I always wear mine and only glance at mile splits but mainly interested in the stats etc after the race on the computer. did a hell run through mud and water etc and didn't wear it for that. didn't miss it in the race at all but as I beat my target time by 4 mins would have liked to have seen the data afterwards.
13/04/2012 at 23:28
We have a monthly 5km race at work organised on a handicap basis - slowest sets off first and we all finish within a few minutes of each other.

I usually look at my GPS watch every km to see what pace I am going at, however I accidentally left my GPS at home yesterday, so ran without any timing indication.

Result was 20 seconds better than my PB for the course! Whether that was a coincidence or not I cannot say.
Edited: 13/04/2012 at 23:35
14/04/2012 at 00:31
Similar to others, I did a 20mile training race last year and forgot my Garmin.

Ran far better and more comfortably.

Big negative split and really of 6 minutes and just picked off loads of people who had gone past.

There has to be something in this..

Maybe as suggested, set display to not show certain things so you don't try "forcing" it... Just flow and relaxed breathing.
LCB
15/04/2012 at 00:48
I did the Brighton Half earlier this year where the distance was decidedly out (official course length was adjusted to 13.4 miles) and I forgot to set my watch - the start was a bit fraught, I was late :-/
I could "feel" that the mile markers were out at mile 3 and 4 and but I trusted them and as a result I ended up getting my pace wrong and holding back the last couple of miles. If I'd had my Garmin set, I probably would have trusted that above the mile markers and paced myself better.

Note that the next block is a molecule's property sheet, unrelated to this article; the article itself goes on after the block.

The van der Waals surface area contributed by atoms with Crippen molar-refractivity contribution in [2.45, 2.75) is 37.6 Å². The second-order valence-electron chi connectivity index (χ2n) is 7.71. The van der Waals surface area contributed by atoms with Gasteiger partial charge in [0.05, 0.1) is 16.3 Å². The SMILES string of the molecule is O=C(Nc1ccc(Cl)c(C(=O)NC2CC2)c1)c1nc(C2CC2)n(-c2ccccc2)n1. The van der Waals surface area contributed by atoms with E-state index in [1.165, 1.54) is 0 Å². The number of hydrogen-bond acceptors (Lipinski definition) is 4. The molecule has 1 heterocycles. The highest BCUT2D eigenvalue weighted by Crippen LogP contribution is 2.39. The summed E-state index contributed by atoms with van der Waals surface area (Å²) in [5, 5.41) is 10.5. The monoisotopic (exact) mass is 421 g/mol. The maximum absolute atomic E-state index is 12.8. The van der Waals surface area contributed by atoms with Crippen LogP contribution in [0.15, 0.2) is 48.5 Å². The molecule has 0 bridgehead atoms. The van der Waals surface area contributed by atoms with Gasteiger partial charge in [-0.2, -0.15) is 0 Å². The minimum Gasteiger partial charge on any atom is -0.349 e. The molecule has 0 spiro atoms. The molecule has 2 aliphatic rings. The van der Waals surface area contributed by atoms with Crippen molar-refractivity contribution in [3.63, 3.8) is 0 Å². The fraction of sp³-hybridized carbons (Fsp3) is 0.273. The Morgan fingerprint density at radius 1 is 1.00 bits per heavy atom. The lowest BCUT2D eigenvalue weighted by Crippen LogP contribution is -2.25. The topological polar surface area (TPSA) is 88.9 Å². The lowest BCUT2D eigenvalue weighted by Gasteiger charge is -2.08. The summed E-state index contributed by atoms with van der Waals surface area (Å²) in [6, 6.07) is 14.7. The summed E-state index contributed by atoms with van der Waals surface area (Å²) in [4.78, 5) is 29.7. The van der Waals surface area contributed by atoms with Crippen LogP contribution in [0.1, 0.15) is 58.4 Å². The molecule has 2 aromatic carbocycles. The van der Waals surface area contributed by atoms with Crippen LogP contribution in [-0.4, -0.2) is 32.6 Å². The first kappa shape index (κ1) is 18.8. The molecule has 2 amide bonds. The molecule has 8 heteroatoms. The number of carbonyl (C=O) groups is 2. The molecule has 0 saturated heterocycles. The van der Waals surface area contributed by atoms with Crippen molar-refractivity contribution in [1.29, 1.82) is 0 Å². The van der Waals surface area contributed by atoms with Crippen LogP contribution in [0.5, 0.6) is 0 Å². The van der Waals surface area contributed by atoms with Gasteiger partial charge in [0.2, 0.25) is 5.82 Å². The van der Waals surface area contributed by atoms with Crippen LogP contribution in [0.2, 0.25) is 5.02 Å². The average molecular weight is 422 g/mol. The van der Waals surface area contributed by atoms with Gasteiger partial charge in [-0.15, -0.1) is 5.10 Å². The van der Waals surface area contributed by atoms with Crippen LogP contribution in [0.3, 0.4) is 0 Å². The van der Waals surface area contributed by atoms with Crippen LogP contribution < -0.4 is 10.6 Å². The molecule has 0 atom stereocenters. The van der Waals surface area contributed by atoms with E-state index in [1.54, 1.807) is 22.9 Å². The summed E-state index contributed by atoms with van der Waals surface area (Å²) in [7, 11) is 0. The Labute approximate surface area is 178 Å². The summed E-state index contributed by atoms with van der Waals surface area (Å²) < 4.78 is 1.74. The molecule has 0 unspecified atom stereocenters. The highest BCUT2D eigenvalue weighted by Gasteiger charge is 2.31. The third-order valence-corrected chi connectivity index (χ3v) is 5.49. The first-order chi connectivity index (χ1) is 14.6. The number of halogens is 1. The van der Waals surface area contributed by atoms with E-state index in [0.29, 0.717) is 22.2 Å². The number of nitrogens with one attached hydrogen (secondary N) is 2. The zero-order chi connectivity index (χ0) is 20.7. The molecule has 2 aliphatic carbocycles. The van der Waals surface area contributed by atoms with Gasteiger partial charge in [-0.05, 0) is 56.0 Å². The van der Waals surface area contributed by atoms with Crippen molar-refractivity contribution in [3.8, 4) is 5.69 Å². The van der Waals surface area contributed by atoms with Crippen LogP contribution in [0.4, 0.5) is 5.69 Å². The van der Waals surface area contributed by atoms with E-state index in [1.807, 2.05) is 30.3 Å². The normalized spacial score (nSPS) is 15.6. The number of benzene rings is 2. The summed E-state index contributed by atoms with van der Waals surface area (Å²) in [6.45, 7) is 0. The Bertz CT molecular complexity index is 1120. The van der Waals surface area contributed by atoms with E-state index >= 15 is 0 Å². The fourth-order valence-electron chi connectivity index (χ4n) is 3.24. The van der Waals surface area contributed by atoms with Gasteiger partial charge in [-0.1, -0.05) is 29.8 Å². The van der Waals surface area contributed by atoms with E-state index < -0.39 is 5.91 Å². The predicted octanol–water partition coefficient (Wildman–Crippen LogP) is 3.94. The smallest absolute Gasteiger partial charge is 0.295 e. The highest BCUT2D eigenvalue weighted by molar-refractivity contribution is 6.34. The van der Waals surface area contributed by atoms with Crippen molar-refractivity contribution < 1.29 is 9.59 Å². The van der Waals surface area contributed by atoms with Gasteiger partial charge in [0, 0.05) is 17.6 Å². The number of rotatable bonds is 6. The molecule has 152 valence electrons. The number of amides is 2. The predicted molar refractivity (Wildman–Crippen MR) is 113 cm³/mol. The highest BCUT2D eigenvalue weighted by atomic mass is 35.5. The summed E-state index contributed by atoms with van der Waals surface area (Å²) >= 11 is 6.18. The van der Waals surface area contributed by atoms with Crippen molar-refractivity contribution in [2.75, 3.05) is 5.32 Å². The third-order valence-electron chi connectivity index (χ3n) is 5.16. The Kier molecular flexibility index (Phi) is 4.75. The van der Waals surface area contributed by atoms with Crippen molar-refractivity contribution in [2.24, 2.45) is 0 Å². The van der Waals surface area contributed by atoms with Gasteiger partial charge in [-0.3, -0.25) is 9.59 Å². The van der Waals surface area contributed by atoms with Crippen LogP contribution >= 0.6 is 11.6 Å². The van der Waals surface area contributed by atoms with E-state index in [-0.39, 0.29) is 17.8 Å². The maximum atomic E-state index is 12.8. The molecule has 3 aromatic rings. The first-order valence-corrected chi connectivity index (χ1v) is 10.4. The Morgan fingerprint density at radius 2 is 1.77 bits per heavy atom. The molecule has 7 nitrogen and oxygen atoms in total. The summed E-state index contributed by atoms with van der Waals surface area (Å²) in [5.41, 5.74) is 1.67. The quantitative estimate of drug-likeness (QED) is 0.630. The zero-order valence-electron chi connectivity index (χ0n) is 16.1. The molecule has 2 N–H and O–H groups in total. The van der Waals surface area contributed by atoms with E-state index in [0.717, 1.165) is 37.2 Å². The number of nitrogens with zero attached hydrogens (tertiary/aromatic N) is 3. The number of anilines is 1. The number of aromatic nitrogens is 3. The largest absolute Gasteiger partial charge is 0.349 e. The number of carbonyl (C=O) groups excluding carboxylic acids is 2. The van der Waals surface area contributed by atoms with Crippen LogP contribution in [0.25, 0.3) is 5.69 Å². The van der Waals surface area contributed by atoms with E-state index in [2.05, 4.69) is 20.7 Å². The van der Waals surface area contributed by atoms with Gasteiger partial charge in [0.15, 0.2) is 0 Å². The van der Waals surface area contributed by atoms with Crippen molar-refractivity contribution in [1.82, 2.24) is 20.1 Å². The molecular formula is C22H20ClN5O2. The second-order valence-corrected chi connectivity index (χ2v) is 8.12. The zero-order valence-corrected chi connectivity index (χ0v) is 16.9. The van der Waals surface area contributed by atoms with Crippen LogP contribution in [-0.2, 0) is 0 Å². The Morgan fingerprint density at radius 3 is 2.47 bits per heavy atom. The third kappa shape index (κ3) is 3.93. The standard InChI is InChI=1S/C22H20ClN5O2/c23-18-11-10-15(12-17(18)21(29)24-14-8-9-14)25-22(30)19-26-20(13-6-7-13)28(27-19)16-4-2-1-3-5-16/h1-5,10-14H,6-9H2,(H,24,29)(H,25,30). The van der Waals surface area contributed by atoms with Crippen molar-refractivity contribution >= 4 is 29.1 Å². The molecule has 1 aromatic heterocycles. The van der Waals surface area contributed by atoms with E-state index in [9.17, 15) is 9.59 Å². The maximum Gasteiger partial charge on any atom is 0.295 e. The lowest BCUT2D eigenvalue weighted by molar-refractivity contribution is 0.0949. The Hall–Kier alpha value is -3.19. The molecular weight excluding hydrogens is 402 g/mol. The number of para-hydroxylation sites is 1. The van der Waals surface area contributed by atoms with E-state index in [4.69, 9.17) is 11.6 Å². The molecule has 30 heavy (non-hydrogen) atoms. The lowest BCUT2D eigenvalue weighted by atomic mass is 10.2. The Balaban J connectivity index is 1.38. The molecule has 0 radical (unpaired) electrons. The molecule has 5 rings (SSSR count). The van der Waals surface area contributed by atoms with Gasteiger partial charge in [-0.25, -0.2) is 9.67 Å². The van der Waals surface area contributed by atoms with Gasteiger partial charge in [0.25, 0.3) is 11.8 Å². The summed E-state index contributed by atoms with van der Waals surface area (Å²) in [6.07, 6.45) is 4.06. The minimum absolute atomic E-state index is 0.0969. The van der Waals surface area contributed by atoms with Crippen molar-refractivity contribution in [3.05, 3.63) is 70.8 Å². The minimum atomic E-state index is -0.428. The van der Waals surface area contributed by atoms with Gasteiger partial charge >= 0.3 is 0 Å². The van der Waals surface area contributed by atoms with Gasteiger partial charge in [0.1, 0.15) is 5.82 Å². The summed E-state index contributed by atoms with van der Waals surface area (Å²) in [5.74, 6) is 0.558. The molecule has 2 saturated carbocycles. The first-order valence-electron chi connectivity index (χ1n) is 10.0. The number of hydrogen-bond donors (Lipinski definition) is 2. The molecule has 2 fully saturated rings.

You don't have to look at your watch if you've got it with you, but sometimes, it makes the difference...
16/04/2012 at 12:43
LCB, heard about the brighton half sounds like there was some unhappy campers at the end
LCB
16/04/2012 at 23:16
Yes - quite a few!
The organisers were pretty fair and adjusted the distance and times in the end, but it would have been better if it didn't happen in the first place.
17/04/2012 at 11:19
i just have a race day screen, with last lap and average pace on, i use manual laps and hit the button on the official course mile markers,
17/04/2012 at 14:37

In the old, pre-garmin days, I was a pretty good judge of pace. Since getting my first garmin in 1999, I found myself obsessing for a few years. I've gone back to running by perceived effort and my times are almost back to where they were a decade ago. (Probably coincidence).

I still wear the garmin though so I can geek out when I get home. If I'm racing well, I don't have time to look at it, if I'm not running well I might sneak a peak to try to maintain pace. I never set a beep though, I think that is bad manners in races, although fine in training. As for those who have beeping garmins but are listening to their ipods - don't take me there!

A couple of years ago I ran an off-road race where watches and garmins were banned. All runners were aked to predict their finish time. I finished 8 seconds faster than I had predicted and won a bottle of fizz for being the closest to my time. Once you know your body You don't really need the technology!

17/04/2012 at 14:46

I'm with Jonny.  I wear my Garmin all the time, on the basis that you can't really have too much information to geek over afterwards (should you want to).  However, I lost my HR chest strap a couple of weekends ago (left it at a race HQ I suspect), and it's kind of prompted me to generally rethink my "feedback during races" strategy.  I'm not a slave to the Garmin anyway, but I ran a pretty decent race on Saturday being a lot more conscious of perceived effort, almost as if it was nice not to have the distraction of something else to tell you (supposedly) how hard you're working.  I still had info re: splits, pace etc. to hand, but I only ever glanced at the Garmin occasionally to see how far there was left to go.  (They don't have mile markers at the National Road Relays and I'd never done the long leg before!)

I may well go Garmin-less for a few shorter races over the Summer, see how liberating it feels. 

Edited: 17/04/2012 at 14:48